Danger Kitchen
Danger Kitchen

Steamed Hard Shell Clams


One of the simplest of life's greatest pleasures.


Ingredients:

  • Lots of clams... Size doesn't matter. The fresher the better.
  • Butter.

    Optional Ingredients:

  • Beer, ale stout or wine.
  • Heavy cream, half & half or sour cream.
  • Extra virgin olive oil.
  • Chopped red onion.
  • Chopped scallion.
  • Chopped chives.
  • Chopped or sliced garden tomatoes.
  • Lightly steamed fresh corn cur off the cob with the juice from the corn.
  • Chopped or sliced wild mushrooms or even truffles or a drop or two of truffle oil.
  • Fresh garlic lightly browned in a mixture of olive oil and butter.
  • Chopped fresh herbs: thyme, oregano, marjoram, basil etc.
  • Chopped bacon (of course).
  • Homemade croutons or oyster crackers.


Protocol:

1) Scrub the outside of the clam's shells with a stiff brush under running water.
    ( The more effort spent here the better )
2) Sort the clams into piles by sizes if you're doing multiple batches.
3) Put 2-3 cups of hot water per 10 lbs of clams into a steamer pot.
4) Add the clams, cover and turn the heat on high.
5) When the pot begins to boil over, hold the lid on and shake up and down to mix the clams.
6) Turn the heat down and return the pot to the stove.
7) Repeat the "shake" one or two more times before the clams are done.
8) Steam 10 minutes or so... To taste. Check often.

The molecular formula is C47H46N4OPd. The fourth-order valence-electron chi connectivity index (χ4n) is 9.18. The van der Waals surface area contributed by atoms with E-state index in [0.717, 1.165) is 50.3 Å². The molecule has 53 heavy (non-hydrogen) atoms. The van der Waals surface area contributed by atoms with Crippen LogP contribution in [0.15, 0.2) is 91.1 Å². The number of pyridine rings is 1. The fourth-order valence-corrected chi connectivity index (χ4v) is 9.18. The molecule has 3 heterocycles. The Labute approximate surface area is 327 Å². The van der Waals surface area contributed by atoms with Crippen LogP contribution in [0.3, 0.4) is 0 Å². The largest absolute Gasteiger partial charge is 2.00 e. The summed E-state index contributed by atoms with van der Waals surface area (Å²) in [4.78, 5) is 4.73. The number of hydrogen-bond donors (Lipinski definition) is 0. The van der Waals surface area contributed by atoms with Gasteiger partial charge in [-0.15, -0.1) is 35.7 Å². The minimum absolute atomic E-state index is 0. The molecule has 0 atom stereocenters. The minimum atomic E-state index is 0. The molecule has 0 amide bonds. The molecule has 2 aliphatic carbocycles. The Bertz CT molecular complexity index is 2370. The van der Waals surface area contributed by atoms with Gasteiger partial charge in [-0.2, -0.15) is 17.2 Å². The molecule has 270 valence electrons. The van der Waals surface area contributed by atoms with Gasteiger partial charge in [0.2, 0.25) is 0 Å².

9) Remove the clams and shells to a large bowl to cool slightly.
10) Check bottom of the pot thoroughly for pilots that have ejected.
11) Strain the broth through a fine screen and set aside.
12) Shuck all of the clams into another bowl.
13) Rinse the shucked clams with hot water to remove any possible grit.
14) Divide the clams into serving bowls, top with a pat of butter, cover with hot broth and serve.
15) Add lots of fresh ground black pepper if desired.


Optional:

Add a splash of beer, ale, stout or wine right before the hot broth. Add some chopped bacon, red onion, chives or all of the above. Add chopped parsley or combination of chopped herbs to the bowl before adding the broth and try stirring in some sour cream, heavy cream or half & half to give it a richer New Englandy kind of taste. Don't get too carried away... You just want a hint of other tastes. Don't overpower your clams. I like a little extra virgin olive oil drizzled in before adding the broth as well. Fresh tomato slices or chucks can add an interesting twist. Feel free to experiment but don't stray too far from simple.

Notes:

     When I think of summer I think of clamming. The quickest and easiest way to have clams is as Roasters on the grill or steamed and served in a bowl of broth. Steaming up a batch for chowder is a good enough excuse to make a little extra to have right out of the pot. They're a little chewy and the broth is pure "clambrosia". This is one of life's simple pleasures for sure. It's an easy boat or beach meal as well... One pot and one burner or grill and you're in business.


Links:

Roasters or Clams on the Grill.

The 28th annual Great Chowder Cook-Off is happening Saturday June 6, 2009 in Newport, Rhode Island. Check out some chowdah.

The Danger Kitchen Uncle Pat's Clam Chowder recipe. Manhattan chowder... The real stuff!

The Danger Kitchen New England Clam Chowder recipe.

The Danger Kitchen Clam Bake in a Large Pot recipe. When you can't get to the beach.

A Potuguese Clam Boil recipe... Danger Kitchen Style.

My Carne de Porco a Alentejana recipe... With input from three great Portuguese cooks.
           ( Pork with Littlenecks )

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